It's been a very big year for health IT as practices and hospitals scramble to install certified EHR systems as mandated by the American Recovery and Reinvestment Act (ARRA) of 2009. There are incentives for early adoption of EHRs and penalties for those who wait too long. The bright spot is that the electronic connection afforded by enterprise-wide EHRs should lead to better efficiencies, improved patient care and a healthy return on investment, albeit, the last metric is more of a long-term ROI.
"Widespread adoption of EHRs holds great promise for improving healthcare quality, efficiency and patient safety," said National Coordinator for Health IT David Blumenthal, MD, in December when CMS and the Office of the National Coordinator for Health IT announced the proposed definition for meaningful use regarding EHRs.
CMS has proposed a three-staged definition of meaningful use to address concerns that technology is likely to evolve over the next few years. Stage 1 would begin in 2011 and would require basic use of an EHR. Stages 2 and 3 will include increased requirements.
"The proposed meaningful use rule, if finalized, will codify a $17.2 billion dollar program that provides large financial incentives to practices that adopt EHRs," said James Tcheng, MD, co-chair of the ACC Health IT Committee and an interventional cardiologist at the Duke Heart Center in Durham, N.C.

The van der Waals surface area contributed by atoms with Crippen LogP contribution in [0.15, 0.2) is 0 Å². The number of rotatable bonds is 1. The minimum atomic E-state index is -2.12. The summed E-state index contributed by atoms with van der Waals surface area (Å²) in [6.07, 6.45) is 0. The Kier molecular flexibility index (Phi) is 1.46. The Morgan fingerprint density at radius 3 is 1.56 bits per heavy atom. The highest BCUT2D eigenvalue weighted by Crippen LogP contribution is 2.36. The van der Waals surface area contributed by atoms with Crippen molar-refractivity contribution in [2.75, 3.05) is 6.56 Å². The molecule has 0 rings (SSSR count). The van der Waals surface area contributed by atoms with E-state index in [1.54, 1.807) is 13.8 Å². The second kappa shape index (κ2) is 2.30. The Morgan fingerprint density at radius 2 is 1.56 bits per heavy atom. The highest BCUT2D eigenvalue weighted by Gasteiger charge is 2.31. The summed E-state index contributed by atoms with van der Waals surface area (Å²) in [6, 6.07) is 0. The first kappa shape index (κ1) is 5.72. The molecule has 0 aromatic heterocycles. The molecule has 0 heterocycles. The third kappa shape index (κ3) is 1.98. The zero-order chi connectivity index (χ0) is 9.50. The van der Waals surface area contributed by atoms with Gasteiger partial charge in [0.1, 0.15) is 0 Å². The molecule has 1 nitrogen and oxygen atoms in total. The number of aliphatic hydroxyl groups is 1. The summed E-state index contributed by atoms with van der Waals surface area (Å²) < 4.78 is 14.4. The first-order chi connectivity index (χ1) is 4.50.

Change on such a grand scale as this can be challenging. In fact, earlier this week four chief information officers provided testimony before the Implementation Workgroup federal panel, which reports to Blumenthal, on the challenges they foresee in implementing EHRs, under the current definition outlined in the interim final rule of meaningful use.
The four CIOs said they are concerned about CMS's new increased reporting requirements for both the quality and functional measures for meaningful use and the resulting burden it could place on the organization. They also said that the timeframe for adoption is challenging as processes will have to be redesigned, personnel will have to be trained and "strong leadership and coaching will be needed to support the paradigm shift that each caregiver must experience."
No matter what happens on Capitol Hill, this horse is out of the barn and running at full speed. No one disputes that EHRs will benefit many layers of the healthcare process. What is questionable is whether many smaller practices and facilities can adopt EHRs in a timely fashion to reap the financial incentives offered by the government, rather than be penalized for adopting too late.
At ACC.10, which begins on Saturday, March 13, there will be many sessions dedicated to health IT. Cardiovascular Business News will help you navigate ACC.10. To get our daily news updates of education sessions from ACC.10 delivered to your inbox or mobile device, be sure you're signed up for Cardiovascular Business News at here.
For educational sessions related to health IT, as well as other details, consult the session program onsite or visit here. To download a PDF of conference sessions, click here. To download the program to a mobile device, click here or click here from within your mobile browser to download directly. You can also download the final program to your eBook reader here.
|ACC Education Sessions Preview: Healthcare IT|
|Here is a sampling of the sessions focusing on healthcare IT. Click on a session title for details.